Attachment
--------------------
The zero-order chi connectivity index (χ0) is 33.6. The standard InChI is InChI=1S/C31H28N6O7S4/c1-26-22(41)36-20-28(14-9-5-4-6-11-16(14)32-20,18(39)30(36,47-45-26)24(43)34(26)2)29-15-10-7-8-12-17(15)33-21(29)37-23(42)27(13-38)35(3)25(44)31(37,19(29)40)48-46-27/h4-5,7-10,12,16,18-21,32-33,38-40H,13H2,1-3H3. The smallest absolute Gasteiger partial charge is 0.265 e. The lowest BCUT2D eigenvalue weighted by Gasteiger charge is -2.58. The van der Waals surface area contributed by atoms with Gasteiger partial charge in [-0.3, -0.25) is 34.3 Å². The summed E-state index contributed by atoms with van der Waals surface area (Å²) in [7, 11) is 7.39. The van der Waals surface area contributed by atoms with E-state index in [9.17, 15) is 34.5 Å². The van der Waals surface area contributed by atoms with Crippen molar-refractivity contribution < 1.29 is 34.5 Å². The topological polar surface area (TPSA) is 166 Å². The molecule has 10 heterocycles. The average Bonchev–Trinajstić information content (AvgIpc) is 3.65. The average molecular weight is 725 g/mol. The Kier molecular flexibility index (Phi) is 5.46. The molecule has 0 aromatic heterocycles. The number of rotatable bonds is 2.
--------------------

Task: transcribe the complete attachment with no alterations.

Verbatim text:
The zero-order chi connectivity index (χ0) is 33.6. The standard InChI is InChI=1S/C31H28N6O7S4/c1-26-22(41)36-20-28(14-9-5-4-6-11-16(14)32-20,18(39)30(36,47-45-26)24(43)34(26)2)29-15-10-7-8-12-17(15)33-21(29)37-23(42)27(13-38)35(3)25(44)31(37,19(29)40)48-46-27/h4-5,7-10,12,16,18-21,32-33,38-40H,13H2,1-3H3. The smallest absolute Gasteiger partial charge is 0.265 e. The lowest BCUT2D eigenvalue weighted by Gasteiger charge is -2.58. The van der Waals surface area contributed by atoms with Gasteiger partial charge in [-0.3, -0.25) is 34.3 Å². The summed E-state index contributed by atoms with van der Waals surface area (Å²) in [7, 11) is 7.39. The van der Waals surface area contributed by atoms with E-state index in [9.17, 15) is 34.5 Å². The van der Waals surface area contributed by atoms with Crippen molar-refractivity contribution < 1.29 is 34.5 Å². The topological polar surface area (TPSA) is 166 Å². The molecule has 10 heterocycles. The average Bonchev–Trinajstić information content (AvgIpc) is 3.65. The average molecular weight is 725 g/mol. The Kier molecular flexibility index (Phi) is 5.46. The molecule has 0 aromatic heterocycles. The number of rotatable bonds is 2.